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A recipe for overinterpreting the pope

Here's a recipe for overinterpretation: Start with intense public fascination with a new pope and add a basic lack of substantive movement on matters of policy and personnel. Sprinkle in the coincidence of the new regime reaching its 100-day mark and mix with a slow news cycle.

Two stories in the Italian press over the weekend nicely illustrate the resulting soufflé of hype.

On Saturday evening, Francis decided at the last minute to skip a Vatican musical concert, leaving the papal throne empty. Pictures of the "empty chair" were swiftly splashed across Italy's major news outlets, with pundits such as famed church historian Alberto Melloni styling it a metaphor for a rejection of imperial pomp. Some even termed it a deliberate "snub" of the Roman Curia.

One leading Italian daily had Francis declaring "I am not a Renaissance prince," though without quite claiming he actually used those words.

Also on Saturday, Italy's paper of record, Corriere della Sera, carried an unsourced piece asserting the new pope has abolished the "Gentlemen of the Pope," a body of Italian laymen traditionally given the honor of dressing up in elaborate tuxedoes and welcoming visiting dignitaries to Vatican events.

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Once again, the underlying suggestion was that Francis is dismantling the traditional trappings of a royal court. By Sunday, the paper was already running interviews asking people to react to the decision, without actually confirming it happened.

In both cases, there may be less "there" there than some breathless commentary has suggested.

Let's start with the "empty chair" story.

Well before Francis was elected, the Pontifical Council for Promoting the New Evangelization had scheduled a classical concert for the evening of June 22 as part of the Year of Faith, intended to express how art and music can be instruments of evangelization.

Though no one quite said so out loud, the event seemed conceived with the famously music-loving Benedict XVI in mind. The piece was Beethoven's Ninth, and all the vocalists chosen to perform from Italy's Academy of Santa Cecilia were German.

Back in March, Francis confirmed all the events planned for the Year of Faith, so the concert went ahead. (As a footnote, it was originally conceived as an open-air popular event, but in the end it was moved indoors to the Paul VI Audience Hall.)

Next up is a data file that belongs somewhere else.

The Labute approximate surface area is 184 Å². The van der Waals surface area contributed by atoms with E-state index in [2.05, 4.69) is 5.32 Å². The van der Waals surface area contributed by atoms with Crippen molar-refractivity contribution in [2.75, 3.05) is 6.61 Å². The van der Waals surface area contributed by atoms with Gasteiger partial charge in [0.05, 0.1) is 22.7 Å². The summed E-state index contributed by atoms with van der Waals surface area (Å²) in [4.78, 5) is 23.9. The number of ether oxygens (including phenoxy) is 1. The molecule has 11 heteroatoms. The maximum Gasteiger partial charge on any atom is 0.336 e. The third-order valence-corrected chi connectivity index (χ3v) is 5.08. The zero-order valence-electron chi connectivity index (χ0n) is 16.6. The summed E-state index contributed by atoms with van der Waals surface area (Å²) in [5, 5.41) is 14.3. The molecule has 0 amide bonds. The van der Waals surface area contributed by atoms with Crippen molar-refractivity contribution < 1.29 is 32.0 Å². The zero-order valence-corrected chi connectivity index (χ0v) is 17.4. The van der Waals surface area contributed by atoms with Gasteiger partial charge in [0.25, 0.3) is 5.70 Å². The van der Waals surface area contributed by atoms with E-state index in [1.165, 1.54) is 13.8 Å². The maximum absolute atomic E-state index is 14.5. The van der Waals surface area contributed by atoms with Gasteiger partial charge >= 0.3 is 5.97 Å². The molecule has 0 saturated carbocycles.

On Saturday, however, Francis decided not to show up, leaving Archbishop Rino Fisichella of the Council for the New Evangelization to explain to a startled crowd that the pope had urgent business and couldn't make it.

The immediate thought was that perhaps the 76-year-old Francis was ill, but Fisichella confirmed that the pope would deliver his Sunday Angelus address the next day as usual. (He did so, and seemed perfectly fine.) Having ruled out a health scare, commentators then elevated the no-show into a philosophical statement.

On background, however, officials say the explanation was probably more prosaic.

Papal ambassadors, or nuncios, from around the world were in Rome last week for a conference, including a session with Francis on Friday. Since he does not come out of the world of Vatican diplomacy, Francis apparently felt his time Saturday evening would be better spent getting to know these guys, given that many of them were returning to their posts Sunday afternoon or today. That familiarity is especially important given that some of them may be in line for other Vatican positions that Francis shortly will have to fill, including the all-important role of Secretary of State.

In other words, his withdrawal from the concert may actually illustrate his work ethic more than a rejection of Renaissance ostentation.

(As a footnote, the empty chair sensation also illustrates how Benedict XVI can't catch a break. Back in 2005, he withdrew from a planned Vatican Christmas concert, which led to a spate of angry interviews with musicians and singers as well as speculation that Benedict didn't care for the pop culture feel of the event. In other words, his no-show was seen as a haughty gesture of disdain; with Francis, the same act has been praised as an evangelical statement of simplicity.)

As for the alleged abolition of the "Gentlemen of the Pope," Corriere della Sera reported on Saturday that Francis had called the custom "anachronistic" and even "dangerous," linking it to the fact that some of the gentlemen drawn from Italy's political and business classes have recently been involved in well-documented scandals.

By Sunday, the paper was interviewing members of the traditional papal nobility for reactions to the move, without apparently having sought any official confirmation that the gentlemen had actually been suppressed.

Contacted by NCR for comment, the Vatican's spokesperson, Jesuit Fr. Federico Lombardi, denied that any such decision has been made.

"What was written in Corriere certainly goes well beyond any decisions that have actually been taken, formalized and communicated," he said.

"The article is evidently based on personal conversations that someone claims to have had with the pope," Lombardi said, but added that nothing has been set in stone.

"We'll have to see whether the question of the gentlemen is looked at as part of a broader 'reform' of the Curia," he said.

To date, Francis has not named any new Gentlemen of the Pope, but so far, the group is still at least theoretically a going concern.

Both the empty chair and the abolition stories were touted as illustrating something profound about the new pope. Given the way they may have been stretched beyond their natural limits, however, they may actually have more to say about a media industry hungry for papal drama.

(Follow John Allen on Twitter: @JohnLAllenJr)

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